In parts one and two we touched on the basic building blocks of the CNS and a couple of the mechanisms that allow our biological neural networks to develop with experience. This part is mercifully short but important (should have doe this one before plasticity). Before starting into the higher levels of organization within the CNS it's good to really nail down the level of complexity that exists at the most basic level. One of the hang ups people have about a biological explanation for thought is an under appreciation for just how extensive our neural networks really are.
Part one covered very basic structures of the neuron with the picture below.
We covered the fact that the level of connectivity of a real neuron was considerably higher, but how high is it really? The image below is closer to reality. This image looks much more complex than the simplified one above. Surely, it's an accurate illustration of a real neuron.
No, not really. This illustration shows 800 dendrites. Eight hundred individual connections with other neurons to a single neuron. And it's still just a simplification. The average neuron in the average adult human brain has 7000+ connections. So this complex looking picture is 8-10x too simple to represent the average human neuron.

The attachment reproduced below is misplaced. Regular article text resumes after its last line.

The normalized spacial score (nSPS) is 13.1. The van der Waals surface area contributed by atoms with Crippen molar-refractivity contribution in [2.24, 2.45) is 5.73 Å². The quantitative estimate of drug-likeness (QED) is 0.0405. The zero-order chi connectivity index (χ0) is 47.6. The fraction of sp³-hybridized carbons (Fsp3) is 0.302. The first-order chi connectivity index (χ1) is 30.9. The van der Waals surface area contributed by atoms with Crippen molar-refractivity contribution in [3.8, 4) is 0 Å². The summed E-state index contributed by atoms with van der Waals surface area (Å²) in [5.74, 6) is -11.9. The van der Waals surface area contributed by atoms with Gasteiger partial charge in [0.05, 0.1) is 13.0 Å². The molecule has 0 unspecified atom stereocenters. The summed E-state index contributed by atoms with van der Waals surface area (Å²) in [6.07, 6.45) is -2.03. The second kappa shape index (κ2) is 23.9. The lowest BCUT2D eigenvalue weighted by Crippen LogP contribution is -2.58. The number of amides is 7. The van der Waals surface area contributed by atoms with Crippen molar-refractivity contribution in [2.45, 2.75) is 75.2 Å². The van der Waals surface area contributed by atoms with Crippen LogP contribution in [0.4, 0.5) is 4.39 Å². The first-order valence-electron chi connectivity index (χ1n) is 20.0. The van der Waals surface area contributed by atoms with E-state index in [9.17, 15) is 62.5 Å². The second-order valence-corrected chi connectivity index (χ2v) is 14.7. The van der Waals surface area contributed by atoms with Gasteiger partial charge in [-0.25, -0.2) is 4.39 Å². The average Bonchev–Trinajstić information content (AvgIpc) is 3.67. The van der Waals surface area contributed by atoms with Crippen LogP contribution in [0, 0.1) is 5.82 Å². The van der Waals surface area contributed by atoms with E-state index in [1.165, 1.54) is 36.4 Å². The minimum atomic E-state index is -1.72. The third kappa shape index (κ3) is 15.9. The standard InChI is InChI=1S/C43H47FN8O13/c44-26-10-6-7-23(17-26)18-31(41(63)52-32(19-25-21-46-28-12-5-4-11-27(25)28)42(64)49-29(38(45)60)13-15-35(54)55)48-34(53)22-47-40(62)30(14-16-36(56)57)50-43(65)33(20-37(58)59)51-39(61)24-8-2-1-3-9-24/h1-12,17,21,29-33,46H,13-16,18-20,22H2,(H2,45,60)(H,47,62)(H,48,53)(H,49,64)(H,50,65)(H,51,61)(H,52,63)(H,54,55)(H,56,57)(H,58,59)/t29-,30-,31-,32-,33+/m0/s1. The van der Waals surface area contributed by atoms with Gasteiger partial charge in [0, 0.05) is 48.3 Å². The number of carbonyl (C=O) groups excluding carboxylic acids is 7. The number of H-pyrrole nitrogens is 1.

Now imagine the connections to this one neuron.
In this image stimulating neurons are ones with purple dendrites and regulating ones are in green. Some neurons are tasked with suppressing the firing of a neuron and others with stimulating it to pass its signal to those up its chain. This is just the connectivity of one amongst 10- 11 billion others. Each of which is connected to a similar number of others.
Looks very complex doesn't it. The only problem is that these last two pictures would have to include 260x more connections to be an accurate picture of an average neuron. Do the math. Is it really that hard to imagine that some extraordinary processes that at times look magical can be accomplished with the numbers of combinations or permutations that actually exist in our brains?